Now that we’ve integrated the threat of terrorism into the experience of commercial flying (I think some people like taking off their shoes…), it’s interesting to note that the flight attendants’ speech concerning seat belts and oxygen masks gets more attention than it used to. It’s as though more passengers are saying, “Yes, I am now interested in a seat cushion that becomes a floatation device.”
So the flight crew now gets your attention. However, our day-to-day focus on other things happening in our world might be a different story. Below are three incidents of people trying to get your attention – each with varying degrees of success. Perhaps a comparison of those approaches will tell us something about the difficulty of getting anyone to listen to anything now. That is, if you’re still reading this article…
The Naked Truth
Last week, a federal judge ruled that if the female peace action group Breasts Not Bombs were to protest at the state Capitol, law enforcement could bust them (sorry…) because their technique of taking off their t-shirts to draw attention to their messages of the “vulnerability of humanity and the earth” might prompt traffic accidents and incite sex offenders to criminal acts. No, really, those were the judge’s grounds.
At other times at the Capital protestors for PETA and gay rights have tried to use nudity to get attention, and quickly got dressed when police showed up. But Judge Garland E. Burell ruled “there is no 1st Amendment right to bare breasts on the grounds of the state Capitol.” Gosh, I wish we had a right to a news reporting media that wasn’t so potato-headed that it’s predictably on-scene when women are naked. Some might still remember how much exposure (okay, almost over…) stripper Mary Carey got when she ran for governor. She had one message: Mary Carey. California media was more than happy to convey it.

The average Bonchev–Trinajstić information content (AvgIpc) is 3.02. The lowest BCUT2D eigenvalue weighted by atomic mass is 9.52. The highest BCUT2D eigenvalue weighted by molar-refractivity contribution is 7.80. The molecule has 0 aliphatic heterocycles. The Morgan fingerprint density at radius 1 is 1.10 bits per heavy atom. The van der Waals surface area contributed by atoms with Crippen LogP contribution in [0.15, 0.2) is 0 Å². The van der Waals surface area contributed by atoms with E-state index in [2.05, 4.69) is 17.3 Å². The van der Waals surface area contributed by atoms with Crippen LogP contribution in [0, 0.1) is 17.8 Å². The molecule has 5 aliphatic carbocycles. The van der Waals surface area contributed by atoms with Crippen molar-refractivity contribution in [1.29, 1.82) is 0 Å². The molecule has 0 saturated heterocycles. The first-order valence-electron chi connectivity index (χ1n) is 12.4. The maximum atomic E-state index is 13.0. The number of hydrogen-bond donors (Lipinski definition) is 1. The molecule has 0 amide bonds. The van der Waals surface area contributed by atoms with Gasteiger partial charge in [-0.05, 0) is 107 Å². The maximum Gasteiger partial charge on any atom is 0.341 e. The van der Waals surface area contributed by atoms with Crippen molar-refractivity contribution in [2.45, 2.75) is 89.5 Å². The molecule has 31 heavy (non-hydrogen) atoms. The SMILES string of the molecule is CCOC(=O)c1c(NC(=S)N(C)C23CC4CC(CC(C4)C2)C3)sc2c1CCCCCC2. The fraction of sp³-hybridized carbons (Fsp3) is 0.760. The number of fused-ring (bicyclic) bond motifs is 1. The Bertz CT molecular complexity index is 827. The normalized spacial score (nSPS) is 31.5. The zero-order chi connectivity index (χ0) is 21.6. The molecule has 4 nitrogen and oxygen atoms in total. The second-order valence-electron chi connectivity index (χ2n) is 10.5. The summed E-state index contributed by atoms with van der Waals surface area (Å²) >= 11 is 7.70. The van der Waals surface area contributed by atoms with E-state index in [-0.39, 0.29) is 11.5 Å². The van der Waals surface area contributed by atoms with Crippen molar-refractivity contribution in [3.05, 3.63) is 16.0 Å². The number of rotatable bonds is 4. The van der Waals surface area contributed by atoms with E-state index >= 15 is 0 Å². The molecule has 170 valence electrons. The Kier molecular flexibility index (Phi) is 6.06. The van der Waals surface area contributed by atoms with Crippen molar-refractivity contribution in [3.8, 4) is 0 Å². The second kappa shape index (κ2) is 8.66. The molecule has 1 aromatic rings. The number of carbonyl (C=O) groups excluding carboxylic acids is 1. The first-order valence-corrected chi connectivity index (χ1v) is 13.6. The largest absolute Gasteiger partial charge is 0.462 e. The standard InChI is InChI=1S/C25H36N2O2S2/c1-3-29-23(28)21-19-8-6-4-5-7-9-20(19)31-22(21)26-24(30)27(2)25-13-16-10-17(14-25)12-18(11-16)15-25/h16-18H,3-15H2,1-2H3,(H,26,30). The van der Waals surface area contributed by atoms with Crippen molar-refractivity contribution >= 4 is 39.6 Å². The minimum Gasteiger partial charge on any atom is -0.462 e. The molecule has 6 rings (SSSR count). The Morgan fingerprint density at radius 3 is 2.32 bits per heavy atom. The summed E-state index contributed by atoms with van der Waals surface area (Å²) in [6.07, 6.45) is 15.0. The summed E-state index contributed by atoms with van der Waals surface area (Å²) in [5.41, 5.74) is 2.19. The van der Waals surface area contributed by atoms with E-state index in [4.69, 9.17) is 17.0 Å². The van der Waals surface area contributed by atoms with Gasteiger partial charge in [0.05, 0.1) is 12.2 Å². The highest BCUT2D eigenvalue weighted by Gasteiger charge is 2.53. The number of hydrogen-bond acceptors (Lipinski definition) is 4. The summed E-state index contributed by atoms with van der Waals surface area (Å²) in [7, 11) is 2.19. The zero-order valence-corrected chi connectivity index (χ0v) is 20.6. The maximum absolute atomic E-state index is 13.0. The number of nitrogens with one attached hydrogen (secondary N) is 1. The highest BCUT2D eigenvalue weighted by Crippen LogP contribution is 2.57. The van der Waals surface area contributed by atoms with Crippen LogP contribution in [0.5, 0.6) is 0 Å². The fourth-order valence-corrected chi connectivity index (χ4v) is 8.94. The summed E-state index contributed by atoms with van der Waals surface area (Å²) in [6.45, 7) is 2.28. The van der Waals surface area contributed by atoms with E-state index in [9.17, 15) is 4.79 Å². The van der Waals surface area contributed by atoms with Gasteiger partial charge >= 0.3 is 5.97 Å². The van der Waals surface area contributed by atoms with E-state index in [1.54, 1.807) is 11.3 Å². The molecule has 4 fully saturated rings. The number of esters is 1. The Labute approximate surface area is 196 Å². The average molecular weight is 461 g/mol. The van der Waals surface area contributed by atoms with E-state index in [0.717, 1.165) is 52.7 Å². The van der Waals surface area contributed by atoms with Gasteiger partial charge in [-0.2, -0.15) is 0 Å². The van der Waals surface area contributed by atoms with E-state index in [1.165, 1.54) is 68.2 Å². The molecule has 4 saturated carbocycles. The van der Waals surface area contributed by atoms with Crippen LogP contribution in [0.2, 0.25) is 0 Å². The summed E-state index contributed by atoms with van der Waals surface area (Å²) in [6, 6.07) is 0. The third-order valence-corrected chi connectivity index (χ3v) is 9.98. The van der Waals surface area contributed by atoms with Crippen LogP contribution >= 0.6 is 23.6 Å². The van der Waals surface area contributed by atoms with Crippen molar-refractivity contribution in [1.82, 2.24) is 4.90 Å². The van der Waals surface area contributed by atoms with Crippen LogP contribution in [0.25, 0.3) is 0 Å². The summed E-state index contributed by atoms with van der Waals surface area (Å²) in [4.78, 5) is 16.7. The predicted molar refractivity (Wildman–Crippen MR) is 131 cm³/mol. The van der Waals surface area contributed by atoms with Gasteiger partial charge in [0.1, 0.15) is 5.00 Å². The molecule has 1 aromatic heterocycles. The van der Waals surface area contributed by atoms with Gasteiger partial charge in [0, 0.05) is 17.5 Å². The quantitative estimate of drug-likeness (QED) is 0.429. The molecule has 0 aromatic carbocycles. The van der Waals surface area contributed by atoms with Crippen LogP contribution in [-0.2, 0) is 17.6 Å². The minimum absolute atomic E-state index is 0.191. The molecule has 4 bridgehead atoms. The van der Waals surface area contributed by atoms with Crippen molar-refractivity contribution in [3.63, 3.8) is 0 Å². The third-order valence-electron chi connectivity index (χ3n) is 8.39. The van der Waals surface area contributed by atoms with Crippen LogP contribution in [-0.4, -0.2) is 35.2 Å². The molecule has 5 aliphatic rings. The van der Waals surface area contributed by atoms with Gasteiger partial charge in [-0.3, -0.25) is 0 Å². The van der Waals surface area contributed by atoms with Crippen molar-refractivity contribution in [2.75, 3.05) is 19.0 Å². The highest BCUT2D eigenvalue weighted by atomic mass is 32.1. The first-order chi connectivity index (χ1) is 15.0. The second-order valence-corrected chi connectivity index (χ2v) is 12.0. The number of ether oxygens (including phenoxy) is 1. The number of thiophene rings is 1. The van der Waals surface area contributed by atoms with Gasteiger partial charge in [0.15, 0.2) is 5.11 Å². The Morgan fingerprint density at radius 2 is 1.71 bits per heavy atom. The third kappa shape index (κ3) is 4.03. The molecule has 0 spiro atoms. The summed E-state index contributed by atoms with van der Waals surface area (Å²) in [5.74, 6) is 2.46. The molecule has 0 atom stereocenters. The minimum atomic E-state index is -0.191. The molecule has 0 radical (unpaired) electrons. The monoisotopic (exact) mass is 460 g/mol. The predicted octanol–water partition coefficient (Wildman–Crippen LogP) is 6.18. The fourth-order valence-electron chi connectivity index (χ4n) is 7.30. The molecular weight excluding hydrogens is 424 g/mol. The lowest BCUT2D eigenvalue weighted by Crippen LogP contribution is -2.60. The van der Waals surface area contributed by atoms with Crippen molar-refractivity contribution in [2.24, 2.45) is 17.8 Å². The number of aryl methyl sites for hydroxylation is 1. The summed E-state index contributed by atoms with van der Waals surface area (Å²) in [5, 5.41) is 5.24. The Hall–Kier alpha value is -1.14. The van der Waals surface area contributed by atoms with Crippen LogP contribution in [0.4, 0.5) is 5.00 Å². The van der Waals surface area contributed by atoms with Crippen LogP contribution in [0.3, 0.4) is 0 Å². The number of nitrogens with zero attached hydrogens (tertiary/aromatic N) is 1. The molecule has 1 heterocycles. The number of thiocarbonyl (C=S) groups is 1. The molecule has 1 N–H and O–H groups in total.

Hey Arnold, Over Here!
For two days in a row last week, South Gate High School students boycotted classes to protest a lack of teachers, books, and classes. It appears their efforts were successful, as district officials and a school board member responded with a plan to satisfy their concerns.
But how does it get to this, where the kids themselves have to act up to get what they need for an education? At South Gate, some classes had more students than seats and substitute teachers were working without books and other materials. The kids had to protest! Meanwhile, our special election to defeat hair-brained propositions cost county governments $55 million and various groups $150 million to support or oppose the issues; money that was not spent on schools or books.
Death From the Skies
The Avian Flu is coming, run for your lives! Is there, in fact, a threat to us from Avian Flu? There’s certainly no threat of not hearing about it. Exactly what is causing that? Do we want ‘off’ the disastrous and sickening war in Iraq? Actually, the media may save some lives here. For example, the financial life of Donald Rumsfeld. From 1997 to 2001 he was chairman of the company holding the patent for Tamiflu. Rumsfeld owns at least $5 million of their stock, which has jumped from $35 in April to $47. I just thought I’d bring that to your attention.
This Week’s “Know Your News” Quiz
1) Rioting in France was incited by
(a) unrest in poor immigrant neighborhoods.
(b) a new baguette tax.
(c) confusion of “Evian” with “Avian.”
2) Sen. Barbara Boxer just released
(a) her rock CD, “Boxer’s Rebellion.”
(b) her first novel.
(c) Rush Limbaugh from her basement.
3) Toyota Motor Corp. posted record sales as
(a) GM and Ford offered “free candy.”
(b) Cadillacs are free with every Big Mac.
(c) Humvees are used for hurricane shelters.
(d) U.S. automakers lose market share.
1) (a) “We’re sick of cheese…”
2) (b) “It’s called Bill of Love.”
3) (d) “The new Pontiac Ballast…”